US losing 'information war' to Russia, China?

When it comes to getting political messages out, the head of the House Foreign Affairs Committee thinks the United States is falling behind other countries.

According to Chairman Ed RoyceEdward (Ed) Randall RoyceMystery surrounds elusive sanctions on Russia Hillicon Valley: Lawmakers struggle to understand Facebook's Libra project | EU hits Amazon with antitrust probe | New cybersecurity concerns over census | Robocall, election security bills head to House floor | Privacy questions over FaceApp House panel advances bill to protect elections from foreign interference MORE (R-Calif.), outlets like the Voice of America and Radio Free Europe “are competing against Russia, China, Iran and others with a hand tied behind their back.”


“That's because the bureaucratic structure over top of these radios, the Broadcasting Board of Governors, is badly broken,” he wrote in an op-ed in the Orange County Register.

The latest battle in the “information war” is happening in Ukraine, he wrote, where the U.S. is unable to match the “propaganda machine,” run by Russian President Vladimir Putin. That effort is going into “overdrive,” Royce said.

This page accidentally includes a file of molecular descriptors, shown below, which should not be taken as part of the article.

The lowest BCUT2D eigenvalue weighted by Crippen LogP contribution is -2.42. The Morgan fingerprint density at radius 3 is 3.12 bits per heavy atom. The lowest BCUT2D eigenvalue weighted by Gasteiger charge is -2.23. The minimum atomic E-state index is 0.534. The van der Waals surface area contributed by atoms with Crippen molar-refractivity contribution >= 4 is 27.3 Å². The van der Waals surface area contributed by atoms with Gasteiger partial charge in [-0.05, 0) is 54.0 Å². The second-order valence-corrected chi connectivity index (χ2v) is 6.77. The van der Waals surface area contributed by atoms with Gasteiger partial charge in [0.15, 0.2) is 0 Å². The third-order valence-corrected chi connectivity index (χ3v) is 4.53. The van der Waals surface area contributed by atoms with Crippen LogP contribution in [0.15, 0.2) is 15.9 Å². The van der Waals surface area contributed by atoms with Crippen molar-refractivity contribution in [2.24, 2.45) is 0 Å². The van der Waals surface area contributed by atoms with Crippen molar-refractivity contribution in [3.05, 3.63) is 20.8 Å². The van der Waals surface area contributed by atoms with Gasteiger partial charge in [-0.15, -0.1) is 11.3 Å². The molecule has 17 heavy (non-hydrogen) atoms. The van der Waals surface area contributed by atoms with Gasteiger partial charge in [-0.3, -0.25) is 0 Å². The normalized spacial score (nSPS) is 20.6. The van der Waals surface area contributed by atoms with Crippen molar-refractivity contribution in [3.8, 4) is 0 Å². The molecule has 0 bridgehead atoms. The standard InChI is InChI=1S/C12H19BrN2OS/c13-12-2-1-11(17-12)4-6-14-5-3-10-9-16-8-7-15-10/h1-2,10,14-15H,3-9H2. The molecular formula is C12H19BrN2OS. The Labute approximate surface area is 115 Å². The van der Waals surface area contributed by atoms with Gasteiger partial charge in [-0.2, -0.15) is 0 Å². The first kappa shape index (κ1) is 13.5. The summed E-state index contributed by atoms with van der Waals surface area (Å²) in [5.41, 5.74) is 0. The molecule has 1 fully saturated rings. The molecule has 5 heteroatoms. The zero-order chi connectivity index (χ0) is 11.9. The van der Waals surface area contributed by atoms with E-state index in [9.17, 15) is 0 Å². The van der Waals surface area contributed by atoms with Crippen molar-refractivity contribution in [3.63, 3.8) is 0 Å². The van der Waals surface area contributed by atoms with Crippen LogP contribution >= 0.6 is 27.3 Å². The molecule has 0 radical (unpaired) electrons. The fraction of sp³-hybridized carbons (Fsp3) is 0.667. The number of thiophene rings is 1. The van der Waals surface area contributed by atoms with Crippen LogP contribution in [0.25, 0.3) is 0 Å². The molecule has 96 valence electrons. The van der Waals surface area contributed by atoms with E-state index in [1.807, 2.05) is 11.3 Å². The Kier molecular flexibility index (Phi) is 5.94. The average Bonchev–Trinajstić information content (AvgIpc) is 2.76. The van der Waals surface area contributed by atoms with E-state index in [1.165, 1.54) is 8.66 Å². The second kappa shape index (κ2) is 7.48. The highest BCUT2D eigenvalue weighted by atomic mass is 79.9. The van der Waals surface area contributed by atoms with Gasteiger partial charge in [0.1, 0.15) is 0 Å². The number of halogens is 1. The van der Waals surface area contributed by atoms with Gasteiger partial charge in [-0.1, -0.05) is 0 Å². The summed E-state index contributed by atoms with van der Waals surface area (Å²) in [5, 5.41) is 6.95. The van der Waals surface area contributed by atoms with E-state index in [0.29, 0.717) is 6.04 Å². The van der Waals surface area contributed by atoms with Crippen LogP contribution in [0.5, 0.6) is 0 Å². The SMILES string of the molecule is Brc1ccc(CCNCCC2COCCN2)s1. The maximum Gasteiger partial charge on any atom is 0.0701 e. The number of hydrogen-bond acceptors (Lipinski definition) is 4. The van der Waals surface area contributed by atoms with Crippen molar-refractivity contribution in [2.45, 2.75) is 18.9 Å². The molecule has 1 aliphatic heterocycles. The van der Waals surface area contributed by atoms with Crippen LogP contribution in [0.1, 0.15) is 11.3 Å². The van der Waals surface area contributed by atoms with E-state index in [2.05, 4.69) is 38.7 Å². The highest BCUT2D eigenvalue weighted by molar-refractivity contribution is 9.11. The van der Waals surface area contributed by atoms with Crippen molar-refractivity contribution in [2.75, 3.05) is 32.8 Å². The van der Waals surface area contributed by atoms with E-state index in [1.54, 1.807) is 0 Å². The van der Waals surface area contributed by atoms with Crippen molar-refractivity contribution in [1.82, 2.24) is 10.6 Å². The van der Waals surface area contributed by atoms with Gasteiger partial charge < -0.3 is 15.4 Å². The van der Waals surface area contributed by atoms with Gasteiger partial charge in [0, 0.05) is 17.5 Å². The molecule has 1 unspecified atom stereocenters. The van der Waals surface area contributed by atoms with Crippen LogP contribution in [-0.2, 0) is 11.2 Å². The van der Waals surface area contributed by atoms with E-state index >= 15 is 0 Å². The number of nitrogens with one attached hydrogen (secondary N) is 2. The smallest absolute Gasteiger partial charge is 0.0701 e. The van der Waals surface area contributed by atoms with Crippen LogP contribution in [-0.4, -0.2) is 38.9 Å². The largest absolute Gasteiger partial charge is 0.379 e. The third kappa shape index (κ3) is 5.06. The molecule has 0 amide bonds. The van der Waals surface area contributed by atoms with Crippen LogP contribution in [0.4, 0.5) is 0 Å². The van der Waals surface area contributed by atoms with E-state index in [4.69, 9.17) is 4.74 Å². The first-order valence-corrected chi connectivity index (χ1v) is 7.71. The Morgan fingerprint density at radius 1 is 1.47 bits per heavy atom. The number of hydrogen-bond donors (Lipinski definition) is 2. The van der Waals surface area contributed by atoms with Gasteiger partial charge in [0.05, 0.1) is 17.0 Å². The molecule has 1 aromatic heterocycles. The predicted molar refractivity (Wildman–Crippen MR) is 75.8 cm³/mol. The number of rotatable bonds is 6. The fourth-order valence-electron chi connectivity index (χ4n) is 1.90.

“Putin, the former KGB colonel, is playing for keeps.”

Meanwhile, the nine-member board overseeing the U.S. broadcasters meets just once a month, has long suffered from vacancies and is often paralyzed by the lack of a quorum, critics say.

In response, Royce and other lawmakers on the Foreign Affairs Committee recently passed a bill to shake up the broadcasters and streamline some of the operations.

The organizational rearrangement has been widely praised, but a separate measure to clarify the focus of the Voice of America has led to fears that the flagship broadcaster could be turned into a propaganda machine no more accurate than those run by regimes in Russia and China. 

The bill would require that the broadcaster’s reporting “is consistent with and promotes the broad foreign policies of the United States.”

Supporters on the committee say that measure is public diplomacy, not propaganda.

“If done right though, U.S. international broadcasting can decisively undercut the censors and propagandists abroad, helping freedom seekers and strengthening our national security,” Royce wrote.